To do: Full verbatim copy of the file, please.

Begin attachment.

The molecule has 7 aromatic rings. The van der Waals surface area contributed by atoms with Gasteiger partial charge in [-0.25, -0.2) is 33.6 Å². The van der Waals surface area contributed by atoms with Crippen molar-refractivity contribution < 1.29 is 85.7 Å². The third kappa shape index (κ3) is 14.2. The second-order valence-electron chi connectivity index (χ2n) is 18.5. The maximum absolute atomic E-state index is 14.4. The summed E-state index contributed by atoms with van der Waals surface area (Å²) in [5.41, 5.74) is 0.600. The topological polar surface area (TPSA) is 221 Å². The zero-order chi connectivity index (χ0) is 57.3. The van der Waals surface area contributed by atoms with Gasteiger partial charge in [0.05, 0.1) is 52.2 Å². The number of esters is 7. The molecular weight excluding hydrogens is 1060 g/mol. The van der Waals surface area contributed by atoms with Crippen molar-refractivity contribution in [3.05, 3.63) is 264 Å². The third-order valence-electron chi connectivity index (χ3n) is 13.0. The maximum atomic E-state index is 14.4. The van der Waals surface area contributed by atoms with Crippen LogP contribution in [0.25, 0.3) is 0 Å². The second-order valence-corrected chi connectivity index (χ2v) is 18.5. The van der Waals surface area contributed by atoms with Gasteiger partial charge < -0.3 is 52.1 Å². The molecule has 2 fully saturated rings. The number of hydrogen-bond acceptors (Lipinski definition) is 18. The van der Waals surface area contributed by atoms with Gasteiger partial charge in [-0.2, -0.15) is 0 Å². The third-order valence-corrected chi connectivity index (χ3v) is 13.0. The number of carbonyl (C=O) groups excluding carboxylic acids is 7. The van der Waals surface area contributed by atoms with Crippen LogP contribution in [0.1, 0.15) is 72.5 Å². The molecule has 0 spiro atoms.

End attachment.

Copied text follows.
The molecule has 7 aromatic rings. The van der Waals surface area contributed by atoms with Gasteiger partial charge in [-0.25, -0.2) is 33.6 Å². The van der Waals surface area contributed by atoms with Crippen molar-refractivity contribution < 1.29 is 85.7 Å². The third kappa shape index (κ3) is 14.2. The second-order valence-electron chi connectivity index (χ2n) is 18.5. The maximum absolute atomic E-state index is 14.4. The summed E-state index contributed by atoms with van der Waals surface area (Å²) in [5.41, 5.74) is 0.600. The topological polar surface area (TPSA) is 221 Å². The zero-order chi connectivity index (χ0) is 57.3. The van der Waals surface area contributed by atoms with Gasteiger partial charge in [0.05, 0.1) is 52.2 Å². The number of esters is 7. The molecular weight excluding hydrogens is 1060 g/mol. The van der Waals surface area contributed by atoms with Crippen molar-refractivity contribution in [3.05, 3.63) is 264 Å². The third-order valence-electron chi connectivity index (χ3n) is 13.0. The maximum atomic E-state index is 14.4. The van der Waals surface area contributed by atoms with Crippen LogP contribution in [0.25, 0.3) is 0 Å². The second-order valence-corrected chi connectivity index (χ2v) is 18.5. The van der Waals surface area contributed by atoms with Gasteiger partial charge < -0.3 is 52.1 Å². The molecule has 2 fully saturated rings. The number of hydrogen-bond acceptors (Lipinski definition) is 18. The van der Waals surface area contributed by atoms with Gasteiger partial charge in [-0.2, -0.15) is 0 Å². The third-order valence-corrected chi connectivity index (χ3v) is 13.0. The number of carbonyl (C=O) groups excluding carboxylic acids is 7. The van der Waals surface area contributed by atoms with Crippen LogP contribution in [0.1, 0.15) is 72.5 Å². The molecule has 0 spiro atoms.